River City Extension are still searching for their sound on new album
I love pop songs, and “Welcome to Pittsburgh” is a great, bittersweet-but-hooky indie-folk pop tune. When I first heard it I was convinced it was only a matter of time until it was sweeping alternative radio stations and River City Extension were stars. That was in 2012, and the song was off of their sophomore record Don’t Let the Sun Go Down On Your Anger. The band had no such luck.
I caught the New Jersey eight-piece, who play the Crepe Place on Saturday, in San Jose on that tour. They played a fun set to an intimate crowd with guitars, drums, strings, horns and percussion, even closing with a lively drum circle. It was an indie-folk jamboree, like Edward Sharpe and the Magnetic Zeros, but rather than a Haight-Ashbury feel, they brought a gruff Bruce Springsteen vibe—the world is a harsh, unforgiving place, but at least we can still express our pain in music.
That record maintains a certain degree of the fun from their live show, particularly on their stronger tunes (“If You Need Me Back In Brooklyn,” “Ballad of Oregon,” “Everything West of Home”). As a whole, it’s a mixed bag. Other songs get long-winded and laborious. But “Welcome to Pittsburgh” more than makes up for any of its flaws—not only is the song catchy, but the lyrics bring a darkness and complexity to it. In fact, the record as a whole is emotionally complex and filled with regret.
Three years have passed, and River City Extension have finally released their follow up, Deliverance. As the title implies, the new record is more optimistic and oddly vague. It hasn’t been an easy road for the band between records. They went through a series of lineup changes and tragedies, including the death of drummer Steve Tambone last December, and their lack of success from the previous record affected them. The band nearly called it quits, but in an interview with Asbury Park Press lead singer Joe Michelini stated plainly, “We all had to look in the mirror and ask do we want to do this, and the answer is yes.”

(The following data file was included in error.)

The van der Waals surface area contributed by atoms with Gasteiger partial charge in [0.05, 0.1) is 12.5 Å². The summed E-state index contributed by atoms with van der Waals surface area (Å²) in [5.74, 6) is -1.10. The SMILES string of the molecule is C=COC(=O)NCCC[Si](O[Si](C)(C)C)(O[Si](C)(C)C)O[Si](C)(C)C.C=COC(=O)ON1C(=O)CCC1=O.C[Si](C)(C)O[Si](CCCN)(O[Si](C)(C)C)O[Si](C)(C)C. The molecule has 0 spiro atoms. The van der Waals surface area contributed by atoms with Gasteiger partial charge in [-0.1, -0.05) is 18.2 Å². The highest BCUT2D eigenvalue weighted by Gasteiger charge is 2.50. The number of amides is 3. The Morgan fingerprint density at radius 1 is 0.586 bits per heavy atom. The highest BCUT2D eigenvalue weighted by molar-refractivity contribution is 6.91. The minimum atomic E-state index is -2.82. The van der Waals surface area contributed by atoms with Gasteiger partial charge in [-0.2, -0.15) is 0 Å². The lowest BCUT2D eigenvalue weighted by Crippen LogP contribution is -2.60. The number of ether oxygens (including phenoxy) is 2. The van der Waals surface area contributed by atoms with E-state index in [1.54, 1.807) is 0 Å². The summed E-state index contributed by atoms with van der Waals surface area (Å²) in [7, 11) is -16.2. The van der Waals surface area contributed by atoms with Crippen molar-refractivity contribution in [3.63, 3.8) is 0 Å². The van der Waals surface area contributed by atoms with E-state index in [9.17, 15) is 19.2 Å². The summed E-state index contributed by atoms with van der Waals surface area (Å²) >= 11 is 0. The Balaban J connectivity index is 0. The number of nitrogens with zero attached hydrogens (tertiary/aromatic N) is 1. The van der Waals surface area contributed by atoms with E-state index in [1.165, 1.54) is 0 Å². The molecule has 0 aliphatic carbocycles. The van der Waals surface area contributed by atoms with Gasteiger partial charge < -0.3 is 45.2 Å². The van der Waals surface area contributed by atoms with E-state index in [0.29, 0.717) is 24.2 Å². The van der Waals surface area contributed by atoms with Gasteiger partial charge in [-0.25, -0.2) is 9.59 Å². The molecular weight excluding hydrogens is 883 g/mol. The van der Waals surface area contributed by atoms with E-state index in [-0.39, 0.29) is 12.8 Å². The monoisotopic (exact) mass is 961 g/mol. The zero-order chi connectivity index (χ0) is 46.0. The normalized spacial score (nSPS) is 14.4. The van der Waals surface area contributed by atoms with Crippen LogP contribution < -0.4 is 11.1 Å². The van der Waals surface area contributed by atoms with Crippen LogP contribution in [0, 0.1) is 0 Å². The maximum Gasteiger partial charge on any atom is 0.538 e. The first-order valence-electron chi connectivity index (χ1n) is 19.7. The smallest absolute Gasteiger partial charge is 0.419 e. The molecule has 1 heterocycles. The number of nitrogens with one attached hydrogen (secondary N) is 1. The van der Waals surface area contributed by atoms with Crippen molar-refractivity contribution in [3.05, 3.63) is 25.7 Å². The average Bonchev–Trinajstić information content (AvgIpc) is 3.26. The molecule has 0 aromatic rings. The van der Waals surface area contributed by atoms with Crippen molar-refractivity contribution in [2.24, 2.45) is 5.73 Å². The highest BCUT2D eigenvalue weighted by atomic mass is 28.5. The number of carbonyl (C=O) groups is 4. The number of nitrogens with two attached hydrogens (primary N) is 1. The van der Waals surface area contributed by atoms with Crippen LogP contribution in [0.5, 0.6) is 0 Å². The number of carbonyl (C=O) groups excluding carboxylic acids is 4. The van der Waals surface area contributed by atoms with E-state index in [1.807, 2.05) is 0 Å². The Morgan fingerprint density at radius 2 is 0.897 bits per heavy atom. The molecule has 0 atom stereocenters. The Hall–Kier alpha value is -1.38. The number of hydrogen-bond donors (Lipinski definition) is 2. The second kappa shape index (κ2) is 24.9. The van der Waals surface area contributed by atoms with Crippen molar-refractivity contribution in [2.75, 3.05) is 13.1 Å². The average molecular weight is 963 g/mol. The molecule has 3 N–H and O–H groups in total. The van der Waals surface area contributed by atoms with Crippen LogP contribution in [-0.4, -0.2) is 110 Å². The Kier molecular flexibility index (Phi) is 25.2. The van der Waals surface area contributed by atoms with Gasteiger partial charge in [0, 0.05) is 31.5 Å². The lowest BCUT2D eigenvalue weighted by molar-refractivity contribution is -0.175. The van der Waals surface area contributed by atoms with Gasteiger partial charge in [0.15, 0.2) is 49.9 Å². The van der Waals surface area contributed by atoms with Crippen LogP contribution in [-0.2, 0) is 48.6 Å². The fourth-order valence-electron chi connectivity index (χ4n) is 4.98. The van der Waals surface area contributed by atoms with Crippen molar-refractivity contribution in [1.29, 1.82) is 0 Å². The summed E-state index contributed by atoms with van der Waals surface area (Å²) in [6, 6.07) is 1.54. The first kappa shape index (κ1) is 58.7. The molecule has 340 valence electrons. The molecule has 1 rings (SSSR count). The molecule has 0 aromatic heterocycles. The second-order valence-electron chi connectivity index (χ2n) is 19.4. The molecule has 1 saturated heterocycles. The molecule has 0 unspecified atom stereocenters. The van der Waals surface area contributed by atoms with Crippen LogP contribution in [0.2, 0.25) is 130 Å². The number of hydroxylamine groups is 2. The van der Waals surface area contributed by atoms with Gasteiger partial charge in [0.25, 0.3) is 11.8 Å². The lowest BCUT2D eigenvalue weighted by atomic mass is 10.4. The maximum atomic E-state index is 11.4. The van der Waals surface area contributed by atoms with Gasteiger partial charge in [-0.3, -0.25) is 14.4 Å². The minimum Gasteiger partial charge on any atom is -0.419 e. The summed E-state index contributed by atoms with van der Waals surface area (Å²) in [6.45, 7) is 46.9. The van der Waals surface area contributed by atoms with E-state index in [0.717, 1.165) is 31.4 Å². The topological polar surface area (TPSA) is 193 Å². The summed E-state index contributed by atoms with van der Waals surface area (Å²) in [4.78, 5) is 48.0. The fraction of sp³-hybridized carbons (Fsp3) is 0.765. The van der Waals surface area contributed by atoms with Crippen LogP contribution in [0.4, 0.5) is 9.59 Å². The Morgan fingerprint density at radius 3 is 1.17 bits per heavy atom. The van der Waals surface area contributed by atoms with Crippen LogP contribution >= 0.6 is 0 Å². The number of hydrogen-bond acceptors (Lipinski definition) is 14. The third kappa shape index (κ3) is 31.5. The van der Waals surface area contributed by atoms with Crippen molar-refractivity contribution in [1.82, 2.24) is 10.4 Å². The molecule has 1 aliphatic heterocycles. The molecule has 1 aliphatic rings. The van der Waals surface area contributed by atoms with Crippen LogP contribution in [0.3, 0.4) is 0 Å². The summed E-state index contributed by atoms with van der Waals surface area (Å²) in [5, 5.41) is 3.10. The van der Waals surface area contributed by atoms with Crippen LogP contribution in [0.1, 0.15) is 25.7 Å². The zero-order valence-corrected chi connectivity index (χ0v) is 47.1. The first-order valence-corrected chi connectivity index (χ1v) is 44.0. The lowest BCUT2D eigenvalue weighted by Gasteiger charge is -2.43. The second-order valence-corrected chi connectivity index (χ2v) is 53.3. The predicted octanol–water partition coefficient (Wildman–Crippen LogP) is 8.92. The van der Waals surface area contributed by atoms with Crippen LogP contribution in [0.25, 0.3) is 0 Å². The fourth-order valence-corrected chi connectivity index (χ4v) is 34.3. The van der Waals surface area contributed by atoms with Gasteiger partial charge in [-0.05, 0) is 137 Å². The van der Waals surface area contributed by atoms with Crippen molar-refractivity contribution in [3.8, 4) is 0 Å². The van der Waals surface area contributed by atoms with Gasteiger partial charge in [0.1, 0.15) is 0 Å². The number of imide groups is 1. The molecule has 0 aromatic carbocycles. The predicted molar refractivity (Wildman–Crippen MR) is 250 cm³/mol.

The once folk-oriented eight-piece has contracted to a lean rock quintet. They still are sporting a viola, but accompany it with a lot of power-pop riffs. Michelini is gifted at building tension and dynamics, and never settles on simple song structures, but driving, epic rock ’n’ roll isn’t quite the best package for his music. One of River City Extension’s strengths was that behind their upbeat folk influences lurked some broken-down, working-class rockers. But with the rock sound up close and center, it’s a bit of overkill. Opener “Something’s Got To Give” is just too epic to fully enjoy. River City Extension’s music is better when they’re subtle.
The album was recorded in an abandoned ski lodge in the Poconos, and they stitched it together with what must have seemed like everything working against them. The feeling of hope and determination drove them to make it, but in the process it feels like they lost some of their authenticity. Their last record is filled with a rich array of feelings and detailed stories with real characters, or ones at least that feel real. Deliverance feels more like a collection of platitudes. And, most importantly, it lacks a song anywhere in the vicinity of “Welcome to Pittsburgh.”
The second half of the record gets more interesting. “Deliverance Pt 2,” the sixth track, is a somber acoustic ballad (though with still a positive spin). The album closer “I’m Not There” is a piano ballad in the vein of Jackson Browne. It at times nearly beckons the audience to wave a lighter along (Things are hard now/They’re going to work out/I’ve seen the falling of the storm), yet there’s something mysterious and dark about it, which is punctuated by its abrupt ending and closing line. (Going to quit my thinking/Going to try to blend in/like I was never really there.)
I’m not really sure what he’s getting at here, or why this otherwise beautiful song was given such a jarring ending. It feels like, after a series of ups and downs, River City Extension is still trying to find its groove.
INFO: 9 p.m., Saturday, March 28, Crepe Place, 1134 Soquel Ave., Santa Cruz. $8. 429-6994